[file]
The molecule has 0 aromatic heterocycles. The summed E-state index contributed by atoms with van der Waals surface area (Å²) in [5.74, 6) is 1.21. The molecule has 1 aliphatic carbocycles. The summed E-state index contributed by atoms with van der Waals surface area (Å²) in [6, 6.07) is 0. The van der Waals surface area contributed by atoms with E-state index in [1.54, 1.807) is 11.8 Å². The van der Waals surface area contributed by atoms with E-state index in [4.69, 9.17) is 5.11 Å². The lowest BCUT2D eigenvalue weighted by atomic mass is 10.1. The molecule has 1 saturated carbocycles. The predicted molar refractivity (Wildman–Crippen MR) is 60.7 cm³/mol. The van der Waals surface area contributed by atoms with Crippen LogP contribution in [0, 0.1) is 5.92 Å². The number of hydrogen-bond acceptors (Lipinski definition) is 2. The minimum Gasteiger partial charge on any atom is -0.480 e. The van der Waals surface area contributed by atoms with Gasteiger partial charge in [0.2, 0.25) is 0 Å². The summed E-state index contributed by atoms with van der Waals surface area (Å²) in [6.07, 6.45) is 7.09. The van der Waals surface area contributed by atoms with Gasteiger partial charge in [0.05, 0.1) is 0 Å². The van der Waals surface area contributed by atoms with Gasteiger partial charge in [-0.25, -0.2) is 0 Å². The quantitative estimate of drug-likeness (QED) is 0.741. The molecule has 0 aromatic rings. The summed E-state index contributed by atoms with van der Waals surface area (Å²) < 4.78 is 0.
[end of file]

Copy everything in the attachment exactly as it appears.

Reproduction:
The molecule has 0 aromatic heterocycles. The summed E-state index contributed by atoms with van der Waals surface area (Å²) in [5.74, 6) is 1.21. The molecule has 1 aliphatic carbocycles. The summed E-state index contributed by atoms with van der Waals surface area (Å²) in [6, 6.07) is 0. The van der Waals surface area contributed by atoms with E-state index in [1.54, 1.807) is 11.8 Å². The van der Waals surface area contributed by atoms with E-state index in [4.69, 9.17) is 5.11 Å². The lowest BCUT2D eigenvalue weighted by atomic mass is 10.1. The molecule has 1 saturated carbocycles. The predicted molar refractivity (Wildman–Crippen MR) is 60.7 cm³/mol. The van der Waals surface area contributed by atoms with Crippen LogP contribution in [0, 0.1) is 5.92 Å². The number of hydrogen-bond acceptors (Lipinski definition) is 2. The minimum Gasteiger partial charge on any atom is -0.480 e. The van der Waals surface area contributed by atoms with Gasteiger partial charge in [0.2, 0.25) is 0 Å². The summed E-state index contributed by atoms with van der Waals surface area (Å²) in [6.07, 6.45) is 7.09. The van der Waals surface area contributed by atoms with Gasteiger partial charge in [0.05, 0.1) is 0 Å². The van der Waals surface area contributed by atoms with Gasteiger partial charge in [-0.25, -0.2) is 0 Å². The quantitative estimate of drug-likeness (QED) is 0.741. The molecule has 0 aromatic rings. The summed E-state index contributed by atoms with van der Waals surface area (Å²) < 4.78 is 0.